Public Health England Misled?

Last week (October 17), Annelie Fitzgerald, a member of the Safe Schools Information Technology Alliance, published a story in True Publica entitled: “Mobile Phone Cover-up? Gov’t advisory body disbanded – inaccurate and misleading conclusions remain.”

In her story, Fitzgerald details how officials from Public Health England are being misled about scientific research detailing the health effects of mobile phone technology using a December 2016 peer-reviewed paper from UK neuroscientist Dr. Sarah J. Starkey ‘Inaccurate official assessment of radiofrequency safety by the Advisory Group on Non-Ionising Radiation.’

In part, her story says:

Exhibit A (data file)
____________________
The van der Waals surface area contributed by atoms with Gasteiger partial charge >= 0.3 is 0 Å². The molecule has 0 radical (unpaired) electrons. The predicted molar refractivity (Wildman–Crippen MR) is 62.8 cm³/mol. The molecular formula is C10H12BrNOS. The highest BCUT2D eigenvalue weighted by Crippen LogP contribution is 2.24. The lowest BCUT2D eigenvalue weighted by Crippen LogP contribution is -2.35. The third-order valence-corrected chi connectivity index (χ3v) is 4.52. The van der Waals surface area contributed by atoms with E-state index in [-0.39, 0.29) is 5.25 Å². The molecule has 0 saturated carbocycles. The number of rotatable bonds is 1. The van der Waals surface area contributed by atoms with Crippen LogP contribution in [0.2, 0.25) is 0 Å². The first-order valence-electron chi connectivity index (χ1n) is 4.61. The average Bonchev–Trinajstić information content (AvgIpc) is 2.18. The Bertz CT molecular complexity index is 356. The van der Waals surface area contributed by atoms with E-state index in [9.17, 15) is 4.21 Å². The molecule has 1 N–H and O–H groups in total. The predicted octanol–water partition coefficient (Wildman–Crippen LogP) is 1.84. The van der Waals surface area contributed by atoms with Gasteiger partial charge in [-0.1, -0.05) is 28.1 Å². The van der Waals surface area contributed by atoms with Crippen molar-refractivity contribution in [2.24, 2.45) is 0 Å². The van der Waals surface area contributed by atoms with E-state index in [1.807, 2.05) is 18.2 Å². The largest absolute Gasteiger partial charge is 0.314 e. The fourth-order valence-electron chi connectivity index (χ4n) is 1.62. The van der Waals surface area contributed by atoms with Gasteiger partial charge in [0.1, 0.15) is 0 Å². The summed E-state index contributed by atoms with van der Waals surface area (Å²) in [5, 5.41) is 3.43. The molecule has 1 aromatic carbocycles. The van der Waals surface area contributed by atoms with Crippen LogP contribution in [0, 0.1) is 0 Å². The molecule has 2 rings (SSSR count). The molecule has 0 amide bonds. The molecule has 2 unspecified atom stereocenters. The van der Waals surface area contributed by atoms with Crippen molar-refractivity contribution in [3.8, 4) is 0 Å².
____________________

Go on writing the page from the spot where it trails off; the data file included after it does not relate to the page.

Accuracy, Starkey pointed out, ‘is vital when most people only read the executive summary and overall conclusions from a 348-page report and national and international public health decisions and exposure levels are based on them’ (p. 494).

In reality, as Starkey demonstrates, the conclusions drawn by AGNIR did not accurately reflect the scientific evidence available: the report contained ‘incorrect and misleading statements’ and omitted significant quantities of relevant research.

The story includes references to the September 2017 request for a 5G moratorium from 180 scientists and doctors from 35 different countries.

In addition, she says:

There needs to be an expert advisory group independent of AGNIR, ICNIRP, the wireless communications industry and UK governments. Starkey is calling for the inaccurate 2012 AGNIR report (and government advice based on it) to be retracted and for there to be mechanisms put in place whereby incorrect government information can be corrected or removed, as can occur for peer-reviewed published scientific papers.

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